Monday, November 10, 2008

Cells touch

Touch is a very important form of communication. We touch somebody when we want to show love or sorrow, joy or approval. We touch babies and they smile. Research shows that babies who do not receive a loving touch usually develop abnormally. In the same manner, cells that do not receive the touch of other cells do not develop at all into specialized, functional cells. Why?

Remember we started as a single, fertilized cell? Well after fertilization, this single cell divided and divided until there were so many small cells that are literally clones – no different from each other. However, after they reached a certain number, they started communicating with each other through touch (through receptors on their membranes) and exchange of molecules. When the cells were dividing and dividing, there was not much communication going on. However, when they stopped dividing and started communicating with each other, something beautiful happened. The cells began to develop their own identities (in the language of developmental biology, this is called differentiation).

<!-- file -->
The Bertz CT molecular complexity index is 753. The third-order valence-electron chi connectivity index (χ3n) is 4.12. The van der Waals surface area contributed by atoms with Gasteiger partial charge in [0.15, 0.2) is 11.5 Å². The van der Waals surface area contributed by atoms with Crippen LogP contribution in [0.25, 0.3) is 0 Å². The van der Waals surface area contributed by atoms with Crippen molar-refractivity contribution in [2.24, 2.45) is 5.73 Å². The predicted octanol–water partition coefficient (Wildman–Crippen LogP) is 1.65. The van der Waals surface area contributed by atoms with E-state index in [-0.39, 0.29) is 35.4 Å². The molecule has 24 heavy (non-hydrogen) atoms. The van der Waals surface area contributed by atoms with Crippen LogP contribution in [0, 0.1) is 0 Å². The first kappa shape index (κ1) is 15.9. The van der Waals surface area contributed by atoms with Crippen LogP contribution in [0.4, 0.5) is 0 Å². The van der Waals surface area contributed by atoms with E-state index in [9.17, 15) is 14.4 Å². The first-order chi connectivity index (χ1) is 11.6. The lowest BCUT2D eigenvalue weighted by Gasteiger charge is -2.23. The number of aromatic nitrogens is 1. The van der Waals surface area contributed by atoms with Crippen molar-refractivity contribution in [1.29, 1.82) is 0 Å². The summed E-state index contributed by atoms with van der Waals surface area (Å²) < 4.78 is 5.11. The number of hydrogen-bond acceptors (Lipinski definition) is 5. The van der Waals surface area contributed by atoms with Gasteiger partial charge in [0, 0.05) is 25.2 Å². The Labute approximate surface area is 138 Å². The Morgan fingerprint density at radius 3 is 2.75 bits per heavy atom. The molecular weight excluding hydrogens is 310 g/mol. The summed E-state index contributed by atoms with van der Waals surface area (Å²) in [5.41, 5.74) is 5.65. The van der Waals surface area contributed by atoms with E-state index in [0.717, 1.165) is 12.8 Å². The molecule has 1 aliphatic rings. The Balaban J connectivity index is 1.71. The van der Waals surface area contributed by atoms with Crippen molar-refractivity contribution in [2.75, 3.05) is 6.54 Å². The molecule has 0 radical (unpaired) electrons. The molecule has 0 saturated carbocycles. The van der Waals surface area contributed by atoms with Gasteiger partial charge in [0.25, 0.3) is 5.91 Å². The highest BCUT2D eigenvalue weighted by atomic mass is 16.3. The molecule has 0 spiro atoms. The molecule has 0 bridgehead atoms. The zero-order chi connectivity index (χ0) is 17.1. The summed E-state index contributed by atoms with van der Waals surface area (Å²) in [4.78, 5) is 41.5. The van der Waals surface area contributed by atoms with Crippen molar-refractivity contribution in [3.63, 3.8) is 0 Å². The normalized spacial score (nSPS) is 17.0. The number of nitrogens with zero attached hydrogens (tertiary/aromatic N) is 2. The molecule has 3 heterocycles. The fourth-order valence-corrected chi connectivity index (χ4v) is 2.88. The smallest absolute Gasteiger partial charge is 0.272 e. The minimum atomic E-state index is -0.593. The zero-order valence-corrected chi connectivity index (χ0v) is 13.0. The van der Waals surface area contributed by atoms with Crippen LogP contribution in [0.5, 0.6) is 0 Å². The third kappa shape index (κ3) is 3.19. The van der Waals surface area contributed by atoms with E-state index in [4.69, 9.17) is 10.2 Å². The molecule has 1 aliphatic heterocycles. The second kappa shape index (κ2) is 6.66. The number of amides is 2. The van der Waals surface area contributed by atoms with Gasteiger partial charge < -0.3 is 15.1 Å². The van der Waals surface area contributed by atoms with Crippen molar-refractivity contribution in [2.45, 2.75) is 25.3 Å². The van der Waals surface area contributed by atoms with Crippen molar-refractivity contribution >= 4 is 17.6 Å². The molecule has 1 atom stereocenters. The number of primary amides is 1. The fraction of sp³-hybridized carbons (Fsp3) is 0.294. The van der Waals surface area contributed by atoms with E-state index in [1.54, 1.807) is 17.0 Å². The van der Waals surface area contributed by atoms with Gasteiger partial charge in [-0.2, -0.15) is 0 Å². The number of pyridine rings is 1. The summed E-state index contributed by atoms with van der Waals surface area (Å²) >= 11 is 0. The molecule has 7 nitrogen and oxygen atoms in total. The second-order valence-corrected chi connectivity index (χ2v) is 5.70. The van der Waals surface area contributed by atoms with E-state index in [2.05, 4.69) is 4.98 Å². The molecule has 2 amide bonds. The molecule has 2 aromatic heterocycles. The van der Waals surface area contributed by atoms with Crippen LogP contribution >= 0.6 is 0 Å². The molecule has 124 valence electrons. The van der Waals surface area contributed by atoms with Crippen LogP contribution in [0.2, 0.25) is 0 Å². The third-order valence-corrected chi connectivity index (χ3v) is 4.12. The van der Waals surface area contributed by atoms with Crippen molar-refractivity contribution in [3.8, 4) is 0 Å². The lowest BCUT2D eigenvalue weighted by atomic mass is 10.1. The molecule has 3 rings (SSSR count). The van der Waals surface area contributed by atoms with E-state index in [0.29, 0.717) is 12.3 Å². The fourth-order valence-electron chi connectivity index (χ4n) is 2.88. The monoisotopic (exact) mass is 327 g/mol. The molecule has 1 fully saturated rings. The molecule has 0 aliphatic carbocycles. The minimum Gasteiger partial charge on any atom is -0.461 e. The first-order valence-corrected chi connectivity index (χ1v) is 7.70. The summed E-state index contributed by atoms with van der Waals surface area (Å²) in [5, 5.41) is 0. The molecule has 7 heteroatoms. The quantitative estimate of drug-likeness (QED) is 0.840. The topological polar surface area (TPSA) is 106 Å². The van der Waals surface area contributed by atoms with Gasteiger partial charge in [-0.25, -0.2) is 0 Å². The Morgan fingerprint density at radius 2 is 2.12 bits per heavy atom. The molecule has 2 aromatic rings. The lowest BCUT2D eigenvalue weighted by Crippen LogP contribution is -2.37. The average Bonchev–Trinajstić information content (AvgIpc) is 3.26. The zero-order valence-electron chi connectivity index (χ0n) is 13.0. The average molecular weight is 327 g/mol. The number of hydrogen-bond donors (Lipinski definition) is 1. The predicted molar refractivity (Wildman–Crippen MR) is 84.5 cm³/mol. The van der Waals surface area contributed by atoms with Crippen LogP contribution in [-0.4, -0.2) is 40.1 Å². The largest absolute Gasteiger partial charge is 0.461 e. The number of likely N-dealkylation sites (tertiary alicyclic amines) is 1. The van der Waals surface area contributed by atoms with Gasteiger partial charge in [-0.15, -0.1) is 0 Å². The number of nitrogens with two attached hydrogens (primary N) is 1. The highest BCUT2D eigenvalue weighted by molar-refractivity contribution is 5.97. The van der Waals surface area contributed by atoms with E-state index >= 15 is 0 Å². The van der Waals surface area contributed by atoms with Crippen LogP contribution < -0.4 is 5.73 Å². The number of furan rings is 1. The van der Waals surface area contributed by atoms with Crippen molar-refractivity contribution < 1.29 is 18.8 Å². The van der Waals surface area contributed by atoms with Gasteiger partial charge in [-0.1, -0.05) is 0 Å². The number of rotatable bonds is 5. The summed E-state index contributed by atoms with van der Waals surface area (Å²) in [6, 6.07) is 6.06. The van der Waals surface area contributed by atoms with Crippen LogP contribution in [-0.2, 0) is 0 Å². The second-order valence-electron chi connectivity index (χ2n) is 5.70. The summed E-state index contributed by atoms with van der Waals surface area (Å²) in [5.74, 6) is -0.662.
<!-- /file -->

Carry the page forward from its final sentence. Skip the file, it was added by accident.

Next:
Some of the cells later started moving together until they reached a certain destination. There they establish their territory and develop into an intricately designed organ like the heart or the brain. Others formed the stomach or the lungs and all our other beautifully formed organs(in the language of developmental biology, again, this is called organogenesis).

It is amazing how a touch can change a clone-like cell to a beautiful beating heart cell or a fiery nerve cell.

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